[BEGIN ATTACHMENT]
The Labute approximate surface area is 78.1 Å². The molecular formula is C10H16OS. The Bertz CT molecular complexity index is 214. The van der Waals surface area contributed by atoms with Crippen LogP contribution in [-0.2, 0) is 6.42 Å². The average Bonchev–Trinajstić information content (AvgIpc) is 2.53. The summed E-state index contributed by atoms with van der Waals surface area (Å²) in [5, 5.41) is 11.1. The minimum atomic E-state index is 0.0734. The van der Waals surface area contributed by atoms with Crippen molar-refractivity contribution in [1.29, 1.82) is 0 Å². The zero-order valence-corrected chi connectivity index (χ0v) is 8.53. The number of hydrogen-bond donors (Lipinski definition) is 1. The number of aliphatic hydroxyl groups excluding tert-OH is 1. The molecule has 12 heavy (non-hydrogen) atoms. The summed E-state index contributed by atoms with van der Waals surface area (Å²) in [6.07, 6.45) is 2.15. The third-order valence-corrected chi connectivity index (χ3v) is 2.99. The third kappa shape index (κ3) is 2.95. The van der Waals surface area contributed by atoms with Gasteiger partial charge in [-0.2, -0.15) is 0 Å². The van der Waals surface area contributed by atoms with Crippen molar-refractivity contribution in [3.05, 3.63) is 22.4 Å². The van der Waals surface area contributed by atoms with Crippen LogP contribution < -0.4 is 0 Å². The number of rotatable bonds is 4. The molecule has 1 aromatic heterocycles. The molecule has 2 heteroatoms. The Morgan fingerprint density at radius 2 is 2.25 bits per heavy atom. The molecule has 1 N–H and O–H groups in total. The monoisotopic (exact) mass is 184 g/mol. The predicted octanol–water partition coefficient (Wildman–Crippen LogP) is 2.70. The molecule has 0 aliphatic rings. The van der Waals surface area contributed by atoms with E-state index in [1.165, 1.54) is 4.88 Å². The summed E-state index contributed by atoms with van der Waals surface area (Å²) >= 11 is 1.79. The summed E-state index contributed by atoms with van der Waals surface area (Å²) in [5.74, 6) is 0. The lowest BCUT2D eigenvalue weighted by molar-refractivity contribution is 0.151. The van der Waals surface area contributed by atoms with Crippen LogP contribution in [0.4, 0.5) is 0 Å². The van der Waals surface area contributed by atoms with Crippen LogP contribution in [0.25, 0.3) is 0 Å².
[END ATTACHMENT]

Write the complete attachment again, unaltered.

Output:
The Labute approximate surface area is 78.1 Å². The molecular formula is C10H16OS. The Bertz CT molecular complexity index is 214. The van der Waals surface area contributed by atoms with Crippen LogP contribution in [-0.2, 0) is 6.42 Å². The average Bonchev–Trinajstić information content (AvgIpc) is 2.53. The summed E-state index contributed by atoms with van der Waals surface area (Å²) in [5, 5.41) is 11.1. The minimum atomic E-state index is 0.0734. The van der Waals surface area contributed by atoms with Crippen molar-refractivity contribution in [1.29, 1.82) is 0 Å². The zero-order valence-corrected chi connectivity index (χ0v) is 8.53. The number of hydrogen-bond donors (Lipinski definition) is 1. The number of aliphatic hydroxyl groups excluding tert-OH is 1. The molecule has 12 heavy (non-hydrogen) atoms. The summed E-state index contributed by atoms with van der Waals surface area (Å²) in [6.07, 6.45) is 2.15. The third-order valence-corrected chi connectivity index (χ3v) is 2.99. The third kappa shape index (κ3) is 2.95. The van der Waals surface area contributed by atoms with Gasteiger partial charge in [-0.2, -0.15) is 0 Å². The van der Waals surface area contributed by atoms with Crippen molar-refractivity contribution in [3.05, 3.63) is 22.4 Å². The van der Waals surface area contributed by atoms with Crippen LogP contribution < -0.4 is 0 Å². The number of rotatable bonds is 4. The molecule has 1 aromatic heterocycles. The molecule has 2 heteroatoms. The Morgan fingerprint density at radius 2 is 2.25 bits per heavy atom. The molecule has 1 N–H and O–H groups in total. The monoisotopic (exact) mass is 184 g/mol. The predicted octanol–water partition coefficient (Wildman–Crippen LogP) is 2.70. The molecule has 0 aliphatic rings. The van der Waals surface area contributed by atoms with E-state index in [1.165, 1.54) is 4.88 Å². The summed E-state index contributed by atoms with van der Waals surface area (Å²) >= 11 is 1.79. The summed E-state index contributed by atoms with van der Waals surface area (Å²) in [5.74, 6) is 0. The lowest BCUT2D eigenvalue weighted by molar-refractivity contribution is 0.151. The van der Waals surface area contributed by atoms with Crippen LogP contribution in [0.4, 0.5) is 0 Å². The van der Waals surface area contributed by atoms with Crippen LogP contribution in [0.25, 0.3) is 0 Å².